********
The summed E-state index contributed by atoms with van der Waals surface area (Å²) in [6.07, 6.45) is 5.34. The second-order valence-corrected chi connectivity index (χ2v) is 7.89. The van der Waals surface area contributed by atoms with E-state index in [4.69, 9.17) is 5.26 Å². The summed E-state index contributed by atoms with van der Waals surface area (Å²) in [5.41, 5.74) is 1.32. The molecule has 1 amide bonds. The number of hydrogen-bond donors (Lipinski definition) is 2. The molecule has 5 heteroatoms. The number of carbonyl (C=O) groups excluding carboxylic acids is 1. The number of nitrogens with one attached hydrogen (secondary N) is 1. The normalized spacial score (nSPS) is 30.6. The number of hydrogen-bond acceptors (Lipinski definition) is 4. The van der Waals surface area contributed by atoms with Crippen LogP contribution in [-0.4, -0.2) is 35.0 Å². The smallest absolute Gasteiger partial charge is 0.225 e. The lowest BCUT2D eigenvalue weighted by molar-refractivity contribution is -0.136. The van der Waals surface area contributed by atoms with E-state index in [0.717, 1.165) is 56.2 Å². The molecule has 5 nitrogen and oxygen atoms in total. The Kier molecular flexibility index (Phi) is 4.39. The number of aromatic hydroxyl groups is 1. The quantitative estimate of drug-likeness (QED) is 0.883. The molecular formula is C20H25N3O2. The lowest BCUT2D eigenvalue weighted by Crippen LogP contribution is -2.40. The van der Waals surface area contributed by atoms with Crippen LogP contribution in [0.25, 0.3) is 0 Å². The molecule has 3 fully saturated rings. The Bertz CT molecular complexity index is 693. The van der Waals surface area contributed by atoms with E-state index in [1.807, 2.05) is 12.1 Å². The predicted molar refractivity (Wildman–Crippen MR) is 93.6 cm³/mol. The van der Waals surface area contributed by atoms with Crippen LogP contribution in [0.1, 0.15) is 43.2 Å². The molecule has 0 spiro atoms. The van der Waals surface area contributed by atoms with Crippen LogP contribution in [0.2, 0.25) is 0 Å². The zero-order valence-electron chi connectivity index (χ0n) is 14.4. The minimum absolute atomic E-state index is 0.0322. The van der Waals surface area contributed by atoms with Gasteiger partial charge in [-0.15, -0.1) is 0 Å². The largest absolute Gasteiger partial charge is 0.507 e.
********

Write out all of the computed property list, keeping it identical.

The summed E-state index contributed by atoms with van der Waals surface area (Å²) in [6.07, 6.45) is 5.34. The second-order valence-corrected chi connectivity index (χ2v) is 7.89. The van der Waals surface area contributed by atoms with E-state index in [4.69, 9.17) is 5.26 Å². The summed E-state index contributed by atoms with van der Waals surface area (Å²) in [5.41, 5.74) is 1.32. The molecule has 1 amide bonds. The number of hydrogen-bond donors (Lipinski definition) is 2. The molecule has 5 heteroatoms. The number of carbonyl (C=O) groups excluding carboxylic acids is 1. The number of nitrogens with one attached hydrogen (secondary N) is 1. The normalized spacial score (nSPS) is 30.6. The number of hydrogen-bond acceptors (Lipinski definition) is 4. The van der Waals surface area contributed by atoms with Crippen LogP contribution in [-0.4, -0.2) is 35.0 Å². The smallest absolute Gasteiger partial charge is 0.225 e. The lowest BCUT2D eigenvalue weighted by molar-refractivity contribution is -0.136. The van der Waals surface area contributed by atoms with E-state index in [0.717, 1.165) is 56.2 Å². The molecule has 5 nitrogen and oxygen atoms in total. The Kier molecular flexibility index (Phi) is 4.39. The number of aromatic hydroxyl groups is 1. The quantitative estimate of drug-likeness (QED) is 0.883. The molecular formula is C20H25N3O2. The lowest BCUT2D eigenvalue weighted by Crippen LogP contribution is -2.40. The van der Waals surface area contributed by atoms with Crippen LogP contribution in [0.25, 0.3) is 0 Å². The molecule has 3 fully saturated rings. The Bertz CT molecular complexity index is 693. The van der Waals surface area contributed by atoms with E-state index in [1.807, 2.05) is 12.1 Å². The predicted molar refractivity (Wildman–Crippen MR) is 93.6 cm³/mol. The van der Waals surface area contributed by atoms with Crippen LogP contribution in [0.1, 0.15) is 43.2 Å². The molecule has 0 spiro atoms. The van der Waals surface area contributed by atoms with Crippen LogP contribution in [0.2, 0.25) is 0 Å². The zero-order valence-electron chi connectivity index (χ0n) is 14.4. The minimum absolute atomic E-state index is 0.0322. The van der Waals surface area contributed by atoms with Gasteiger partial charge in [-0.15, -0.1) is 0 Å². The largest absolute Gasteiger partial charge is 0.507 e.